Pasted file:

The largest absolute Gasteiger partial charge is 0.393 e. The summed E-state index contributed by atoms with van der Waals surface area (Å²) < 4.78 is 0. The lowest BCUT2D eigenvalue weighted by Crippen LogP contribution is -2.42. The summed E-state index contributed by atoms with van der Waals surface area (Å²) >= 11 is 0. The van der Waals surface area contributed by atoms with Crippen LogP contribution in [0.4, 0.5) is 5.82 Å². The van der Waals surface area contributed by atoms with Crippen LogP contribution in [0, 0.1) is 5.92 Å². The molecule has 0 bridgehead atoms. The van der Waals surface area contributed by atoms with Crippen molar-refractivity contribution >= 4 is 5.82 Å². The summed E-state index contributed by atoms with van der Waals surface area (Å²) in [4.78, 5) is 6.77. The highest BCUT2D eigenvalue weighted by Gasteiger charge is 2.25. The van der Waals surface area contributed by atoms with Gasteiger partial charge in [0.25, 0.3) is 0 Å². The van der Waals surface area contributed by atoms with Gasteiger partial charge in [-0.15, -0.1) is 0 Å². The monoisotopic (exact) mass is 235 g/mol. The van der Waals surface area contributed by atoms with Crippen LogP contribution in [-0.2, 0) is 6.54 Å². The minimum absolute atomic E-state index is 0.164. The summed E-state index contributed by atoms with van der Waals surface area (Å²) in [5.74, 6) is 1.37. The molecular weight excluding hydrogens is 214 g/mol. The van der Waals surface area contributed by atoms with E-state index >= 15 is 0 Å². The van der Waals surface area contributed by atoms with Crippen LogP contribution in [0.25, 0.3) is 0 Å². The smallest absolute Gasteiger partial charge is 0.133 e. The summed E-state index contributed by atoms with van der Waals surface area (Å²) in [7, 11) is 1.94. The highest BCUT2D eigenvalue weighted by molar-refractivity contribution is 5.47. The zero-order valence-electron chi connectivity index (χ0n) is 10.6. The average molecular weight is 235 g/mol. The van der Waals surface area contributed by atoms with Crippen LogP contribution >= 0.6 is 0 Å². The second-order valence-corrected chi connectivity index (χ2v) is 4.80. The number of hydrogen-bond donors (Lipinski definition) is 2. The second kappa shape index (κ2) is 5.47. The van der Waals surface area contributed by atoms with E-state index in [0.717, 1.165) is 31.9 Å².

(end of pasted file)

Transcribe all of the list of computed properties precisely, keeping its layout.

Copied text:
The largest absolute Gasteiger partial charge is 0.393 e. The summed E-state index contributed by atoms with van der Waals surface area (Å²) < 4.78 is 0. The lowest BCUT2D eigenvalue weighted by Crippen LogP contribution is -2.42. The summed E-state index contributed by atoms with van der Waals surface area (Å²) >= 11 is 0. The van der Waals surface area contributed by atoms with Crippen LogP contribution in [0.4, 0.5) is 5.82 Å². The van der Waals surface area contributed by atoms with Crippen LogP contribution in [0, 0.1) is 5.92 Å². The molecule has 0 bridgehead atoms. The van der Waals surface area contributed by atoms with Crippen molar-refractivity contribution >= 4 is 5.82 Å². The summed E-state index contributed by atoms with van der Waals surface area (Å²) in [4.78, 5) is 6.77. The highest BCUT2D eigenvalue weighted by Gasteiger charge is 2.25. The van der Waals surface area contributed by atoms with Gasteiger partial charge in [0.25, 0.3) is 0 Å². The van der Waals surface area contributed by atoms with Gasteiger partial charge in [-0.15, -0.1) is 0 Å². The monoisotopic (exact) mass is 235 g/mol. The van der Waals surface area contributed by atoms with Crippen LogP contribution in [-0.2, 0) is 6.54 Å². The minimum absolute atomic E-state index is 0.164. The summed E-state index contributed by atoms with van der Waals surface area (Å²) in [5.74, 6) is 1.37. The molecular weight excluding hydrogens is 214 g/mol. The van der Waals surface area contributed by atoms with E-state index >= 15 is 0 Å². The van der Waals surface area contributed by atoms with Crippen LogP contribution in [0.25, 0.3) is 0 Å². The smallest absolute Gasteiger partial charge is 0.133 e. The summed E-state index contributed by atoms with van der Waals surface area (Å²) in [7, 11) is 1.94. The highest BCUT2D eigenvalue weighted by molar-refractivity contribution is 5.47. The zero-order valence-electron chi connectivity index (χ0n) is 10.6. The average molecular weight is 235 g/mol. The van der Waals surface area contributed by atoms with Crippen LogP contribution >= 0.6 is 0 Å². The second-order valence-corrected chi connectivity index (χ2v) is 4.80. The number of hydrogen-bond donors (Lipinski definition) is 2. The second kappa shape index (κ2) is 5.47. The van der Waals surface area contributed by atoms with E-state index in [0.717, 1.165) is 31.9 Å².